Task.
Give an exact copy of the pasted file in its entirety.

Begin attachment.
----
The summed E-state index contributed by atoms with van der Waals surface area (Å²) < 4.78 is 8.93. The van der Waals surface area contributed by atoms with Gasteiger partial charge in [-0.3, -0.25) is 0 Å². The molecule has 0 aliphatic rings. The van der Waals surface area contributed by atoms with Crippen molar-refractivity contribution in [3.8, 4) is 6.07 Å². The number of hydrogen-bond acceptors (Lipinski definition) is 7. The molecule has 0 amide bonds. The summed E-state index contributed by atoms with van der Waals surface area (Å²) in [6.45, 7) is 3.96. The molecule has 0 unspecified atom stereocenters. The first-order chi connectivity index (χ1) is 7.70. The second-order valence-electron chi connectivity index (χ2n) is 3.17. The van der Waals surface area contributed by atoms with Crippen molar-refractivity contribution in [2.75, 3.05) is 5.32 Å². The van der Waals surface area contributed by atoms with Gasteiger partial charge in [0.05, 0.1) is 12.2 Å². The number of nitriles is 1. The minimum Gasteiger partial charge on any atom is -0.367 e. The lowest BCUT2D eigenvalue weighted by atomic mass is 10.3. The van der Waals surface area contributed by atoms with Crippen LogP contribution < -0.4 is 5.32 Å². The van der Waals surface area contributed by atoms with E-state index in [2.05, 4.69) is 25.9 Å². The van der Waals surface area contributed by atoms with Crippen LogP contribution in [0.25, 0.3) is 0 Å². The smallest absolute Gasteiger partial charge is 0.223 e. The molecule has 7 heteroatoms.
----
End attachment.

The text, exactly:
The summed E-state index contributed by atoms with van der Waals surface area (Å²) < 4.78 is 8.93. The van der Waals surface area contributed by atoms with Gasteiger partial charge in [-0.3, -0.25) is 0 Å². The molecule has 0 aliphatic rings. The van der Waals surface area contributed by atoms with Crippen molar-refractivity contribution in [3.8, 4) is 6.07 Å². The number of hydrogen-bond acceptors (Lipinski definition) is 7. The molecule has 0 amide bonds. The summed E-state index contributed by atoms with van der Waals surface area (Å²) in [6.45, 7) is 3.96. The molecule has 0 unspecified atom stereocenters. The first-order chi connectivity index (χ1) is 7.70. The second-order valence-electron chi connectivity index (χ2n) is 3.17. The van der Waals surface area contributed by atoms with Crippen molar-refractivity contribution in [2.75, 3.05) is 5.32 Å². The van der Waals surface area contributed by atoms with Gasteiger partial charge in [0.05, 0.1) is 12.2 Å². The number of nitriles is 1. The minimum Gasteiger partial charge on any atom is -0.367 e. The lowest BCUT2D eigenvalue weighted by atomic mass is 10.3. The van der Waals surface area contributed by atoms with Crippen LogP contribution < -0.4 is 5.32 Å². The van der Waals surface area contributed by atoms with E-state index in [2.05, 4.69) is 25.9 Å². The van der Waals surface area contributed by atoms with Crippen LogP contribution in [0.25, 0.3) is 0 Å². The smallest absolute Gasteiger partial charge is 0.223 e. The molecule has 7 heteroatoms.